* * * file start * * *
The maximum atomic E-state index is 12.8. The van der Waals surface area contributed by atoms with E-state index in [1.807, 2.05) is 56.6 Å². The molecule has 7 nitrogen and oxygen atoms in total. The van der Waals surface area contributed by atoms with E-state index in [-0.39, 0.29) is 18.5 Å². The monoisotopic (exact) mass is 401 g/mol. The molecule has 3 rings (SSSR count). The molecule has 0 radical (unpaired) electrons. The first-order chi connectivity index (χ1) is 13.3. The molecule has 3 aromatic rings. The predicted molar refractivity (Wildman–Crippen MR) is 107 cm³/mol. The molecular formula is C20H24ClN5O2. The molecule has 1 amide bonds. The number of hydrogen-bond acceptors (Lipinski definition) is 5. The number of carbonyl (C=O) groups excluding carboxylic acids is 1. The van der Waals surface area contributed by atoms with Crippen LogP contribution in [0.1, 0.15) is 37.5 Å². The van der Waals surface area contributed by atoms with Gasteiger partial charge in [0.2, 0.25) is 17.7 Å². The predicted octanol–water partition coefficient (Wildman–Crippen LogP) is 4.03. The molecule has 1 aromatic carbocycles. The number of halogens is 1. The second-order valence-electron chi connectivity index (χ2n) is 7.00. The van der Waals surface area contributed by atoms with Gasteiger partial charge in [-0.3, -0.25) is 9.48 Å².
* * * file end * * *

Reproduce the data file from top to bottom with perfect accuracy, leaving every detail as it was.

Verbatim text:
The maximum atomic E-state index is 12.8. The van der Waals surface area contributed by atoms with E-state index in [1.807, 2.05) is 56.6 Å². The molecule has 7 nitrogen and oxygen atoms in total. The van der Waals surface area contributed by atoms with E-state index in [-0.39, 0.29) is 18.5 Å². The monoisotopic (exact) mass is 401 g/mol. The molecule has 3 rings (SSSR count). The molecule has 0 radical (unpaired) electrons. The first-order chi connectivity index (χ1) is 13.3. The molecule has 3 aromatic rings. The predicted molar refractivity (Wildman–Crippen MR) is 107 cm³/mol. The molecular formula is C20H24ClN5O2. The molecule has 1 amide bonds. The number of hydrogen-bond acceptors (Lipinski definition) is 5. The number of carbonyl (C=O) groups excluding carboxylic acids is 1. The van der Waals surface area contributed by atoms with Crippen LogP contribution in [0.1, 0.15) is 37.5 Å². The van der Waals surface area contributed by atoms with Gasteiger partial charge in [0.2, 0.25) is 17.7 Å². The predicted octanol–water partition coefficient (Wildman–Crippen LogP) is 4.03. The molecule has 1 aromatic carbocycles. The number of halogens is 1. The second-order valence-electron chi connectivity index (χ2n) is 7.00. The van der Waals surface area contributed by atoms with Gasteiger partial charge in [-0.3, -0.25) is 9.48 Å².